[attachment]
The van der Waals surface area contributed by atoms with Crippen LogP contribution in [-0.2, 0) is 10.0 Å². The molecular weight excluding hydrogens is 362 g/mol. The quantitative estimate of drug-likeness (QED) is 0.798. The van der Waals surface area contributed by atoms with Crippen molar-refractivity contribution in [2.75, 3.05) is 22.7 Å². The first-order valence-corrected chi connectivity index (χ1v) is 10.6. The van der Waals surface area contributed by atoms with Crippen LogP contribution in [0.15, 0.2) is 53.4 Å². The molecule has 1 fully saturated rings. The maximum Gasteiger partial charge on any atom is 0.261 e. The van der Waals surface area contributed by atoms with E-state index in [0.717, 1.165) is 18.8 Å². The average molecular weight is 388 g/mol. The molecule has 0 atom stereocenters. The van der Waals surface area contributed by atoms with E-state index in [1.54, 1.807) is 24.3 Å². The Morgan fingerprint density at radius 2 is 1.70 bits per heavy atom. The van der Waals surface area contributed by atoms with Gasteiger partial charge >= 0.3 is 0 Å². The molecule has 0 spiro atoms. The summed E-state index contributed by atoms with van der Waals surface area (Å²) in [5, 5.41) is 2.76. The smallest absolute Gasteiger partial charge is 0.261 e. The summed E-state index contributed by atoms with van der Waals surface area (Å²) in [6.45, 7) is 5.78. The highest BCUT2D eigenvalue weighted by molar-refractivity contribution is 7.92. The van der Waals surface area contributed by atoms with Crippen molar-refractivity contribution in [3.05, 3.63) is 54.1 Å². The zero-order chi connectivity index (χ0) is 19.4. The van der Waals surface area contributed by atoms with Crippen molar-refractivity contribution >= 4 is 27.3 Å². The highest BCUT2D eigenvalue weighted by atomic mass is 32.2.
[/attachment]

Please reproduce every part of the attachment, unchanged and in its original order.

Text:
The van der Waals surface area contributed by atoms with Crippen LogP contribution in [-0.2, 0) is 10.0 Å². The molecular weight excluding hydrogens is 362 g/mol. The quantitative estimate of drug-likeness (QED) is 0.798. The van der Waals surface area contributed by atoms with Crippen molar-refractivity contribution in [2.75, 3.05) is 22.7 Å². The first-order valence-corrected chi connectivity index (χ1v) is 10.6. The van der Waals surface area contributed by atoms with Crippen LogP contribution in [0.15, 0.2) is 53.4 Å². The molecule has 1 fully saturated rings. The maximum Gasteiger partial charge on any atom is 0.261 e. The van der Waals surface area contributed by atoms with E-state index in [0.717, 1.165) is 18.8 Å². The average molecular weight is 388 g/mol. The molecule has 0 atom stereocenters. The van der Waals surface area contributed by atoms with E-state index in [1.54, 1.807) is 24.3 Å². The Morgan fingerprint density at radius 2 is 1.70 bits per heavy atom. The van der Waals surface area contributed by atoms with Gasteiger partial charge >= 0.3 is 0 Å². The molecule has 0 spiro atoms. The summed E-state index contributed by atoms with van der Waals surface area (Å²) in [5, 5.41) is 2.76. The smallest absolute Gasteiger partial charge is 0.261 e. The summed E-state index contributed by atoms with van der Waals surface area (Å²) in [6.45, 7) is 5.78. The highest BCUT2D eigenvalue weighted by molar-refractivity contribution is 7.92. The van der Waals surface area contributed by atoms with Crippen molar-refractivity contribution in [3.05, 3.63) is 54.1 Å². The zero-order chi connectivity index (χ0) is 19.4. The van der Waals surface area contributed by atoms with Crippen molar-refractivity contribution >= 4 is 27.3 Å². The highest BCUT2D eigenvalue weighted by atomic mass is 32.2.